Israeli security forces and emergency personnel gather at the scene of a terror attack at the entrance to the settlement of Har Adar on September 26, 2017. (AFP Photo/ Menahem Kahana)

Israeli security forces and emergency personnel gather at the scene of a terror attack at the entrance to the settlement of Har Adar on September 26, 2017. (AFP Photo/ Menahem Kahana)

The United States and European Union condemned Tuesday’s “horrific” terror attack in Har Adar, in which a Border Police officer and two security guards were shot dead by a Palestinian from a nearby village.

Both Washington and the 28-nation bloc singled out Hamas for criticism, with the latter saying the terror organization’s praise for the deadly shooting was “reprehensible.”

“There can be no justification for such a crime and attempts by Hamas to glorify the attack are reprehensible. Violence and terror will only achieve more loss and pain and must stop,” the EU said in a statement late Tuesday afternoon.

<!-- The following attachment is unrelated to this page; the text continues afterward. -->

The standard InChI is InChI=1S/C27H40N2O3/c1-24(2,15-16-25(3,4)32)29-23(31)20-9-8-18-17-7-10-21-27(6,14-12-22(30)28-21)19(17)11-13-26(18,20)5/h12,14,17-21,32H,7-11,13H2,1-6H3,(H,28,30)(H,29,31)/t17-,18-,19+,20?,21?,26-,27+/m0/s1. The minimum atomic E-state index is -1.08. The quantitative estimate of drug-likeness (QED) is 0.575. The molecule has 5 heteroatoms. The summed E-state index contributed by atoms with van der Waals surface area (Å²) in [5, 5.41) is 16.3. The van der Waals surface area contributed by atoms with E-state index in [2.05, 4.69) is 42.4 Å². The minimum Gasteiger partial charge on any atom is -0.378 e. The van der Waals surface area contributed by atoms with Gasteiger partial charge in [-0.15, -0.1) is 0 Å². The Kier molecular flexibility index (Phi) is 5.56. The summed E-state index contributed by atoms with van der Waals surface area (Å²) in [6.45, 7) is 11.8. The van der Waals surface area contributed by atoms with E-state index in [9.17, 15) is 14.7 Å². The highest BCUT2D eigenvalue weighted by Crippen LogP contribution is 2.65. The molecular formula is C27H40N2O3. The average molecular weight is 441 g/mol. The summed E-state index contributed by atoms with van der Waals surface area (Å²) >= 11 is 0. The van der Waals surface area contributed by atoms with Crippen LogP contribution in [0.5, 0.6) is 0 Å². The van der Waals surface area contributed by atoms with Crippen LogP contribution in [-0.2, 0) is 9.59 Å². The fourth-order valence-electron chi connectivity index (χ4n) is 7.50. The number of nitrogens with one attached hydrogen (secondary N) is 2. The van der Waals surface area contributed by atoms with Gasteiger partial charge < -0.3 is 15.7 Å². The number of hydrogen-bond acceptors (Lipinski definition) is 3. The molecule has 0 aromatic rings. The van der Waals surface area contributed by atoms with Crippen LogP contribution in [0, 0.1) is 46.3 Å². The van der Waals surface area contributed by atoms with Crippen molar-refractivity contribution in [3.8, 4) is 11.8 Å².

The Hamas terror group had praised the attack, saying, “Once again Jerusalem proves that it is at the heart of the conflict with the occupation, and that there is no way to get it out of the equation of the conflict.”

The American Embassy did not single out Hamas in a joint statement with its consulate in Jerusalem: “We condemn in the strongest possible terms today’s horrific attack in Har Adar.‎ We also condemn statements glorifying terrorism and call on all to send a clear message that terrorism must never be tolerated,”

“Our thoughts and prayers are with the families of the victims who were killed and we hope for a quick and full recovery of the injured,” it added.

Also condemning the terror attack was US President Donald Trump’s envoy for Middle East peace Jason Greenblatt, who arrived in the country hours before the shooting, as part of the White House’s continued efforts to revive Israeli-Palestinian peace talks.